How will Gen Z fare in 2023? Focus on providing an office
The status of Generation Z as ‘digital natives’ aligns them most closely with flexible working. But they are also pro-office and want a safe work environment that supports their mental health
This year has seen unprecedented focus on Gen Z (born 1995-2015), the newest entrants to the job market and the first generation of workers to have never known the world without the internet. Their entry to the workplace has been like no other, with many hired, onboarded and inducted during lockdown without setting foot in their companies or meeting their colleagues.
So, what are their prospects for 2023, and what should employers be prioritising for them?
Although Gen Z are considered to be the most digitally engaged group in the workforce, impressions can be misleading. The Work lab podcast highlights that Gen Z are not just interested in tech and instead are prioritising human connection in the workplace alongside wanting the flexibility of working from home.
‘Gen Z may be digital but they also the most pro-office generation in the workforce…’
Research shows that 77 per cent of Gen Z want their company to still have an office, making them the most pro-office generation. But why is it that they want to be in the office so much? Put simply, offices connect people. Through interacting as a group, team spirit is boosted and workplaces can foster a positive environment that helps turn professional relationships into personal ones.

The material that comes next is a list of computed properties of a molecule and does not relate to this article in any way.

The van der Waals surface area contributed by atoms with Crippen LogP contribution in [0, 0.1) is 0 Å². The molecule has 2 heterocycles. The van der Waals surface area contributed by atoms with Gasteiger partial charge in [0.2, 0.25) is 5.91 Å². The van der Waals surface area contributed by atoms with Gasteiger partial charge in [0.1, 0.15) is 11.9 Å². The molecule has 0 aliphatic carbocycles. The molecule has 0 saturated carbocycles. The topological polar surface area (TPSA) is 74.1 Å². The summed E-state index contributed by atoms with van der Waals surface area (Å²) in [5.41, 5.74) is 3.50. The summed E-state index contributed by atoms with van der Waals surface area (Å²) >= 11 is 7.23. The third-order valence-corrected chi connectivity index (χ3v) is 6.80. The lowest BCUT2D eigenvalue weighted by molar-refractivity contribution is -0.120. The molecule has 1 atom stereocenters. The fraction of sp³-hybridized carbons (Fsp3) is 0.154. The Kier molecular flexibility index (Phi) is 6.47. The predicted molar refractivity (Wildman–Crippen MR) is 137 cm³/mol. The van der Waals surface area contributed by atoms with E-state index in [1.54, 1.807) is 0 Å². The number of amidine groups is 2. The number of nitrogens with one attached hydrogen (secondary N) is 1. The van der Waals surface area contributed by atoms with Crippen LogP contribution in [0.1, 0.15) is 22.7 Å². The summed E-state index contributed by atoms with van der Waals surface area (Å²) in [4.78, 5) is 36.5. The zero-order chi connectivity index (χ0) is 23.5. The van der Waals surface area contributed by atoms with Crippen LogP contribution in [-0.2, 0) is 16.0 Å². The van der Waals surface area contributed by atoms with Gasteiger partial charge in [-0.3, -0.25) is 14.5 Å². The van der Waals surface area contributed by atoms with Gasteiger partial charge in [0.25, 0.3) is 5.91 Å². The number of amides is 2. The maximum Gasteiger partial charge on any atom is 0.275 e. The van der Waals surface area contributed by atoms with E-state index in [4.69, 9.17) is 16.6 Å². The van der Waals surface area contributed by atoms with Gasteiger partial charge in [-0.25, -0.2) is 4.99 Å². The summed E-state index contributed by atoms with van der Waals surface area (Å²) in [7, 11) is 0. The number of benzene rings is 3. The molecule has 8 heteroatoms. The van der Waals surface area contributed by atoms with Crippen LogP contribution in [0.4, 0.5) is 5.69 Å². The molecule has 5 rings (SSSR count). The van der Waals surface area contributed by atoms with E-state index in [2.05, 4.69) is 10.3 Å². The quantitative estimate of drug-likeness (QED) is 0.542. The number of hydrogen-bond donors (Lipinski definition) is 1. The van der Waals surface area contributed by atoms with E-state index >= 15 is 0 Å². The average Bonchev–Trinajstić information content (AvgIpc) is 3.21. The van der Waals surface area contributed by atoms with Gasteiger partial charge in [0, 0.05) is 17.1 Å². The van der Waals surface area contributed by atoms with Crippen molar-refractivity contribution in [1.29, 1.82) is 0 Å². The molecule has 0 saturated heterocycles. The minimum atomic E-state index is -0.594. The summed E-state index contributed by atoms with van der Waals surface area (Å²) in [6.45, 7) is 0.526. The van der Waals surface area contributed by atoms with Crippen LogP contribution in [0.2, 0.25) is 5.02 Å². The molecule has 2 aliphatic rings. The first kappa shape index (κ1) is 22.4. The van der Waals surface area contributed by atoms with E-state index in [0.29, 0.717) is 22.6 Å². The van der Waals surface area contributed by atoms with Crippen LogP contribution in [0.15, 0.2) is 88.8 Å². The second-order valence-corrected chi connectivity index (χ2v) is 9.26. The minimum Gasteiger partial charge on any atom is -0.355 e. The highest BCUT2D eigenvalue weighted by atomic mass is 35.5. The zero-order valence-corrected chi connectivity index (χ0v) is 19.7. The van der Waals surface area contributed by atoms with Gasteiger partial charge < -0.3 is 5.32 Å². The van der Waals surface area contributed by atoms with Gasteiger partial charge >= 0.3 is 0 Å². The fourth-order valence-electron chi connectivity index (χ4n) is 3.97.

Enabling in-person collaboration also helps the mental health of workers because it eliminates the feeling of isolation that was experienced throughout the pandemic. Versha Sharma also points out that empathy and compassion costs nothing and that mental health should be prioritised in the workplace.
Mental health agenda
With the rise of social media, Gen Z are more aware of their mental health and through raising awareness, it is now just as important as looking after their physical health. 82 per cent of employed Gen-Z workers want mental health days, which are designed for employees to take a break from the stresses of their job. It is important that companies take this on board as this statistic highlights a demand from workers that they may be struggling to juggle their mental health with their work life.
‘82 per cent of employed Gen Z workers want mental health days…’
The global pandemic is responsible for amplifying the mental health issues of this generation, with one in four Gen Z respondents to surveys conducted by McKinsey reporting more emotionally distress. Implementing mental health days can bring about many positives for a company. Allowing workers to take a day to themselves benefits the company in the long run as workers return to the office refocused and energised, which can enable them to increase their productivity.
Although Gen Z desire flexibility in the workplace, they are a generation that is eager to have the full experience of working with their colleagues in an office. This can be achieved through supporting their wellbeing to ensure they feel safe in their work environment, which will also benefit employers as it will increase productivity and reduce anxiety in the long term.